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Xenophon’s mean streets

Matthew has been living rough on Sydney's streets for over a decade. PHOTO: Josh Kindl


The Sydney CBD is a place of extremes. During the summer months, the brutal heat, amplified by the thick cement roads and the proximity of work-attired bodies, is unrelenting. In winter those same roads trap the cold, with Sydney’s abundant population of tightly packed skyscrapers responsible for funnelling biting winds through at unforgiving speeds.

This is the environment that Matthew, a homeless Australian, has inhabited for the past 11 years. From his corner, on the intersection of Hunter and Pitt St, he’s exposed to the elements 365 days a year, the same ones that many Australians hurry to avoid inside air-conditioned workplaces or vehicles.
He doesn’t mince words when discussing it.
“What’s it like? In one word: shitty.
“It’s a dog eat dog world, it’s really bad… big businesses and that, they can bullshit all day. But out here you can’t.”

Subject to government approval, an influx of homeless Australian’s could be joining Matthew in the coming months, as reports indicate that the Nick Xenophon Team (NXT) is in negotiations with the Coalition government to pass a slew of changes to Australia’s welfare system through the Senate.
A spokesperson for the NXT said that the party has “not yet reached a decision” on whether or not the independent party, led by outspoken Senator Nick Xenophon, would support the proposed reforms.

However, the NXT has been in negotiations with the Liberal National Coalition to support the reforms for “approximately six months”, according to the spokesperson.
These changes, if passed, would see the implementation of a demerit point system for welfare recipients who failed to meet set requirements, such as apply for jobs or attend interviews.

Other changes include the removal of ‘Intent to Claim’ provisions, which allow citizens negatively affected by personal circumstances to receive welfare payments without requiring a full claim to be lodged.
Mission Australia Executive, Ben Carblis, says that these new changes will ultimately lead to increased levels of homelessness in Australia’s major cities as poorer Australian’s lose access to vital income streams.
“The Bill does make it more difficult for people to access payments and tightens compliance arrangements which will push people who are already struggling into further poverty.

“The government should be focussed on supporting people out of poverty, including through the provision of adequate social security payments, not making people wait longer for essential payments or excluding them from income support for long periods,” Mr Carblis said.

Matthew, when asked of his opinion on the proposed laws, agreed with Mr Carblis, saying that making it harder for people to access welfare would push many to the streets.
“Changing the laws and that, it’s only going to make things worse. There’s going to be more people out here and there’s going to be a lot more crime,” he said.

According to Homelessness Australia, there are over 100,000 Australians who are currently experience homelessness; about 0.5% of the population.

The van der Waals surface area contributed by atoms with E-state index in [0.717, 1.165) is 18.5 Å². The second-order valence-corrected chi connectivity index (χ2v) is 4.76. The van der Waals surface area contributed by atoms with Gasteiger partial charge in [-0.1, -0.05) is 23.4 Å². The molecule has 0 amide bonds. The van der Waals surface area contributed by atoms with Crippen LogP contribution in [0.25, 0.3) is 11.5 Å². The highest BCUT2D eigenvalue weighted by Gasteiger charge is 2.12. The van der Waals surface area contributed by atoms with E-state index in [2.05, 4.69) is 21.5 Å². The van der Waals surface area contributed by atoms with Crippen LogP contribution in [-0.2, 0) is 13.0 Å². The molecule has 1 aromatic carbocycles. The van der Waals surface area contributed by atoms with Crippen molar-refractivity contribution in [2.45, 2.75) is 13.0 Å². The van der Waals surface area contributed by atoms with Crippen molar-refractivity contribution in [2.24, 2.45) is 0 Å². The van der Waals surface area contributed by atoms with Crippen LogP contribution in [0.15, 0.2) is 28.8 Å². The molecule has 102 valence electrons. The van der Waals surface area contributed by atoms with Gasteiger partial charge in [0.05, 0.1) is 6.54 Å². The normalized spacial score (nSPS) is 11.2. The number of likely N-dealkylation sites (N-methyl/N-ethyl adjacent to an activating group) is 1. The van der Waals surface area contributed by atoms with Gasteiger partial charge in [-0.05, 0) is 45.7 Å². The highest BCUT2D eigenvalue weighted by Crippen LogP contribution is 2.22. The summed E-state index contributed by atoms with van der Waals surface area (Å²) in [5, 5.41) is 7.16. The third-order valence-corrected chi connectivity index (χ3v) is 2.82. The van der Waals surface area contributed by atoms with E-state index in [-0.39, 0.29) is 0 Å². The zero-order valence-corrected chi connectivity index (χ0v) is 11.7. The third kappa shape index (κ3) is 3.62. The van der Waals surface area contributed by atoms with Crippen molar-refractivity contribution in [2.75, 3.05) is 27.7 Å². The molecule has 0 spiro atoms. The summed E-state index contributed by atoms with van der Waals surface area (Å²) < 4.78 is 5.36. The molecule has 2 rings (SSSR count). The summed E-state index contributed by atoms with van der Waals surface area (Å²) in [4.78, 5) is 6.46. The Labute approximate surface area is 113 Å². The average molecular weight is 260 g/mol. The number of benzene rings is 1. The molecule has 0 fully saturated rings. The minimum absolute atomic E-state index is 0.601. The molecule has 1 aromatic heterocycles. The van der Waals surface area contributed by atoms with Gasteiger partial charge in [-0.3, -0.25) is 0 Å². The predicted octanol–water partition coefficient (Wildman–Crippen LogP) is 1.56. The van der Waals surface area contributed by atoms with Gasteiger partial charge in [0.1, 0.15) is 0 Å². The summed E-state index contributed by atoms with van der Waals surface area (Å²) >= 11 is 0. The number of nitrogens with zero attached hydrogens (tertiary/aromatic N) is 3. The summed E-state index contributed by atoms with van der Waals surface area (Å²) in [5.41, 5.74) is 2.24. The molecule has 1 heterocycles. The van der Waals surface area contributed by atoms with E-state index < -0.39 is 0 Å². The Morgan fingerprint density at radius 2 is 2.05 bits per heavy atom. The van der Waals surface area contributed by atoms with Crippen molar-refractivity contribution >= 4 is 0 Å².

New South Wales leads all states with approximately 28,000 homeless, roughly a third of which are below the age of 24.

In a recent statement, Homelessness Australia Chair, Jenny Smith, said the proposed reforms would have a significant negative impact on these figures.
“These welfare reforms may save money in the short-term, but will only increase costs in homelessness and housing support, as people who could have managed on their own are plunged into crisis and need homelessness help.
“If passed, the new measure will force people to live without any income for weeks, making it impossible to pay the rent, and most certainly pushing thousands into homelessness. Our agencies are already struggling to cope with demand.”

Mr Carblis agreed, adding that a rapid rise in the cost of living in Australia’s major cities makes the situation faced by low-income Australian’s even more perilous.
“We know that in many places across Australia, rents are rising much faster than incomes, causing people to be pushed into rental stress which is a major driver of homelessness.
“Not only are the people we help facing challenges paying their rent, the rising cost of living including the cost of energy, transport and food means people on lower incomes are often forced to make unacceptable choices. Some are even choosing between having the heater on and eating fresh vegetables, or are simply left unable to pay their rent and at a high risk of homelessness.”

With the support of the NXT, the proposed reforms could pass through the upper house in the coming weeks.
In her statement, Ms Smith says that it is imperative for the NXT to withdraw their support.
“We’re appealing to the NXT to take a stand against measures that punish those who are already doing it tough. We need to extend the ladder down further, not yank it away from those who need it most.”

According to Matthew, it’s those who are facing the prospect of soon living on the street that need the most support. He’s seen a lot and learned even more after more than a decade spent homeless, but there’s one lesson he says everyone forced to live rough quickly understands.
“Getting here is easy, it’s only one short step to the bottom. But it’s a long way back to the top.”

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